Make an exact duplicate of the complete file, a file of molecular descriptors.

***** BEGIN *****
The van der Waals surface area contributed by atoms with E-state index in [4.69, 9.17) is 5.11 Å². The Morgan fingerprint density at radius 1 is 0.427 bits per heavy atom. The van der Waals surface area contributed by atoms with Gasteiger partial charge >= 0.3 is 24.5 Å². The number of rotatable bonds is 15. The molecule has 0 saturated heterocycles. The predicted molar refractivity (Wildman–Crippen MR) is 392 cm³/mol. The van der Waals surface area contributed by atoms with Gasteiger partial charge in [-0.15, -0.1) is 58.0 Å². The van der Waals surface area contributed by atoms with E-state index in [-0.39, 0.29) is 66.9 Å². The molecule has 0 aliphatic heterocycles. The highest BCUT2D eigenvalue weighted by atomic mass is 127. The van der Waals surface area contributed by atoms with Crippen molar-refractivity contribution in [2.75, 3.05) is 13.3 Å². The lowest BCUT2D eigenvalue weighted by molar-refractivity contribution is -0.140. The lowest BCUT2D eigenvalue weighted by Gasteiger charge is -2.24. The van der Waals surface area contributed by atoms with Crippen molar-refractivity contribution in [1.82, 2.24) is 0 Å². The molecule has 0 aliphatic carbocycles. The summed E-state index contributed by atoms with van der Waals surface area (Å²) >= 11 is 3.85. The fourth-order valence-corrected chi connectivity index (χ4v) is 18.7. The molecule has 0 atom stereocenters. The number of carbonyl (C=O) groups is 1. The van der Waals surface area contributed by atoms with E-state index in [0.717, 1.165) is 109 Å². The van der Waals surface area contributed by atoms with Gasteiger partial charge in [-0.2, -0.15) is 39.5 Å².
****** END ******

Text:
The van der Waals surface area contributed by atoms with E-state index in [4.69, 9.17) is 5.11 Å². The Morgan fingerprint density at radius 1 is 0.427 bits per heavy atom. The van der Waals surface area contributed by atoms with Gasteiger partial charge >= 0.3 is 24.5 Å². The number of rotatable bonds is 15. The molecule has 0 saturated heterocycles. The predicted molar refractivity (Wildman–Crippen MR) is 392 cm³/mol. The van der Waals surface area contributed by atoms with Gasteiger partial charge in [-0.15, -0.1) is 58.0 Å². The van der Waals surface area contributed by atoms with E-state index in [-0.39, 0.29) is 66.9 Å². The molecule has 0 aliphatic heterocycles. The highest BCUT2D eigenvalue weighted by atomic mass is 127. The van der Waals surface area contributed by atoms with Crippen molar-refractivity contribution in [2.75, 3.05) is 13.3 Å². The lowest BCUT2D eigenvalue weighted by molar-refractivity contribution is -0.140. The lowest BCUT2D eigenvalue weighted by Gasteiger charge is -2.24. The van der Waals surface area contributed by atoms with Crippen molar-refractivity contribution in [1.82, 2.24) is 0 Å². The molecule has 0 aliphatic carbocycles. The summed E-state index contributed by atoms with van der Waals surface area (Å²) >= 11 is 3.85. The fourth-order valence-corrected chi connectivity index (χ4v) is 18.7. The molecule has 0 atom stereocenters. The number of carbonyl (C=O) groups is 1. The van der Waals surface area contributed by atoms with E-state index in [0.717, 1.165) is 109 Å². The van der Waals surface area contributed by atoms with Gasteiger partial charge in [-0.2, -0.15) is 39.5 Å².